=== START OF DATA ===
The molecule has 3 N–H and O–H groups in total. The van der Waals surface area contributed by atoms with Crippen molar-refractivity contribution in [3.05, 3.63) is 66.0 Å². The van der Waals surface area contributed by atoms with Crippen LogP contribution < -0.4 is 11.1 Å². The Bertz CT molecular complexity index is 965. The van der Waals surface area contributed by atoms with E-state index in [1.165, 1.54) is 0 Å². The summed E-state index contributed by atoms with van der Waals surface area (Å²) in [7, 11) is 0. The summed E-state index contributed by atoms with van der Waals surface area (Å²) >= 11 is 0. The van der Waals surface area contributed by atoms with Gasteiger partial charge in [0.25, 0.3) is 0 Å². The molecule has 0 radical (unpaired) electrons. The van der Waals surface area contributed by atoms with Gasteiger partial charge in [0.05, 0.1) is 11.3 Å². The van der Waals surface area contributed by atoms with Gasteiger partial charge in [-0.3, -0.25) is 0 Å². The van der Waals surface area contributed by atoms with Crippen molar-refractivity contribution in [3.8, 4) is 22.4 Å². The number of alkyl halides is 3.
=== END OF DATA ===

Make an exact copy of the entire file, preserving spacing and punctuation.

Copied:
The molecule has 3 N–H and O–H groups in total. The van der Waals surface area contributed by atoms with Crippen molar-refractivity contribution in [3.05, 3.63) is 66.0 Å². The van der Waals surface area contributed by atoms with Crippen LogP contribution < -0.4 is 11.1 Å². The Bertz CT molecular complexity index is 965. The van der Waals surface area contributed by atoms with E-state index in [1.165, 1.54) is 0 Å². The summed E-state index contributed by atoms with van der Waals surface area (Å²) in [7, 11) is 0. The summed E-state index contributed by atoms with van der Waals surface area (Å²) >= 11 is 0. The van der Waals surface area contributed by atoms with Gasteiger partial charge in [0.25, 0.3) is 0 Å². The molecule has 0 radical (unpaired) electrons. The van der Waals surface area contributed by atoms with Gasteiger partial charge in [0.05, 0.1) is 11.3 Å². The van der Waals surface area contributed by atoms with Gasteiger partial charge in [-0.3, -0.25) is 0 Å². The van der Waals surface area contributed by atoms with Crippen molar-refractivity contribution in [3.8, 4) is 22.4 Å². The number of alkyl halides is 3.